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There is something uniquely terrifying about being asked to unmute yourself over Zoom.
Thrown into the spotlight by a professor who requires students to stay unmuted, you are stripped of the security of silence as the entire class looks on. Will they be able to hear the bubbling slurps from my water bottle? What about my roommate singing as she cleans the kitchen? The embarrassment engendered by such noises is made exponentially worse by Zoom’s “Active Speaker” function. With green highlighting identifying your box as the noisy culprit, any sound becomes a public condemnation.
The question of precisely how much that little microphone on the side of your computer can pick up is one that has been heavily debated with the shift to virtual school. Students have to take bets on how much noise they can get away with in classes where muting is not an option. The occasional snicker from your classmates as your mom comes in to ask you — or rather, you and the rest of the class — a question is only one of many indications of defeat in this little game we play. And no matter how many times we tell our parents that, yes, we still have class, they seem to believe attendance is optional.
But what exactly causes us to become so unnerved when our professors and teaching fellows ask us to be fully present in class — mic on and all? Why do we become indignant when we are asked to emerge from our perfect shrouds of silence?
Harvard students have a vulnerability problem. We get to this place where everyone is exceptional, and we fight to suppress any indication that we’re not. We struggle to admit to each other that the very things that make us interesting, the little flaws and peccadillos that make us human, aren’t there. And we do this all the while trying to convince ourselves that we’re not the one mistake the admissions committee made — a file in the wrong pile.
So, why wouldn’t we seek to control our image in every way possible? In virtual school, we can save ourselves the embarrassment of an otherwise crunchy snack that would’ve been too noisy to enjoy in lecture. At least we can still privately message our problem set buddies even if we can’t sit next to them.
Zoom has its benefits, sure. And I’m not saying we should all be unmuting ourselves in lectures with 200 people; I’m not an advocate of technical chaos nor am I delusional. But, next time you’re in a seminar and the professor asks you to unmute or speak up, I think you should question your hesitancy.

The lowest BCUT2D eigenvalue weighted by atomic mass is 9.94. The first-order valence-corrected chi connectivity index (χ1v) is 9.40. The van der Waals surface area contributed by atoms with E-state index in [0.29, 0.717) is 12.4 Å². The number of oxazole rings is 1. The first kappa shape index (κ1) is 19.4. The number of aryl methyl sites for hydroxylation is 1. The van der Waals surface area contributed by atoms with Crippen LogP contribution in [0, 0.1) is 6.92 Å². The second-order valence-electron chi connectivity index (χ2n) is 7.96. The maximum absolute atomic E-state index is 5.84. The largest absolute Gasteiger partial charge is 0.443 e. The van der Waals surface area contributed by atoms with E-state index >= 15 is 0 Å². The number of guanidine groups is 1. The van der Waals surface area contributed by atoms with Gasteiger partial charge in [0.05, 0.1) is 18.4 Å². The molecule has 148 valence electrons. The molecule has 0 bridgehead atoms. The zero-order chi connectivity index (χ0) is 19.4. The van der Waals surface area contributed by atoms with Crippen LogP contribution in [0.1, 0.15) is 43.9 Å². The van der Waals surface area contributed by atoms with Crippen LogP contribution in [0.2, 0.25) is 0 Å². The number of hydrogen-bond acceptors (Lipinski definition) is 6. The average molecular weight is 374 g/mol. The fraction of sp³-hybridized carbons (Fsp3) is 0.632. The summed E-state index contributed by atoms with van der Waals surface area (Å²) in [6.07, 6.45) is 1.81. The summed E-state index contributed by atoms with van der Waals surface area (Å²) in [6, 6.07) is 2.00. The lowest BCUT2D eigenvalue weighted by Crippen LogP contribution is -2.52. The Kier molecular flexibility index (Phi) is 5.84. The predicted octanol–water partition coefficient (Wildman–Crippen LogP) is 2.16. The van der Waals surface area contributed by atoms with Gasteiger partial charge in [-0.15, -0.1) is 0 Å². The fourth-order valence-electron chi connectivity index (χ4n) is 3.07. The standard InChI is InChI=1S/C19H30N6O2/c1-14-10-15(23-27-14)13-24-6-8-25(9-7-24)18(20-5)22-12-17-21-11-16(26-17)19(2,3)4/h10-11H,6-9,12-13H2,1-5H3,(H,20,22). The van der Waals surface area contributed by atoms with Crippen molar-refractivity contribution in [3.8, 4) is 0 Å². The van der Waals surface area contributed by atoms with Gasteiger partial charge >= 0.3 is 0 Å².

The allure of the mute button on Zoom is the same as our endless desire to present a perfect image: a manicured front that seems welcoming, but in reality, is so carefully designed that it prevents any real authenticity.
We’re not afraid of that little button. We’re afraid of saying the wrong things, joining the wrong clubs, and deviating from the path of perfection that is so clearly laid out before us. We give our standard Harvard introductions, lament the piles of work that (despite our hours of dedication) never seem to subside, and go back to our predictable, socially acceptable existences. Together, but alone.
It’s almost not our fault. When we mute, it’s easier to portray the version of ourselves that we want the world to see. To unmute yourself is to be exposed in a way. It is to know that every single sound you make is going to be heard.
Even having your camera on is far more intimate than anything we would have otherwise experienced. At least with in-person classes, you meet in the neutral space of a classroom and can pick a somewhat isolated seat if you hope to avoid attention. But on Zoom, we are forced to allow others to witness the most intimate portions of our lives. Every action feels put on display. Our classmates can now see our bedrooms and our kitchens. They get to meet the people we’ve chosen to weather this crazy pandemic with, and maybe even learn your family’s special nickname for you. Small talk has shifted from comments on Cambridge’s dismal weather to comments on that poster above your headboard. The onslaught of personal details is so very present.
It’s totally understandable that we might become nervous to let so many into our little imperfect worlds. It is a difficult thing to let others see the places where we are freely awkward, or “off,” or messy. It asks something of us.
But when we curate our images or silence ourselves, we ground the connections we’re making in something that is inauthentic. Worse, we prevent others from seeing (or hearing) us for all that we are. And, as our teachers so lovingly remind us by asking us to unmute, everyone misses out as a result because we all have something unique to offer.
Nina I. Paneque ’24 is a Crimson Editorial editor.
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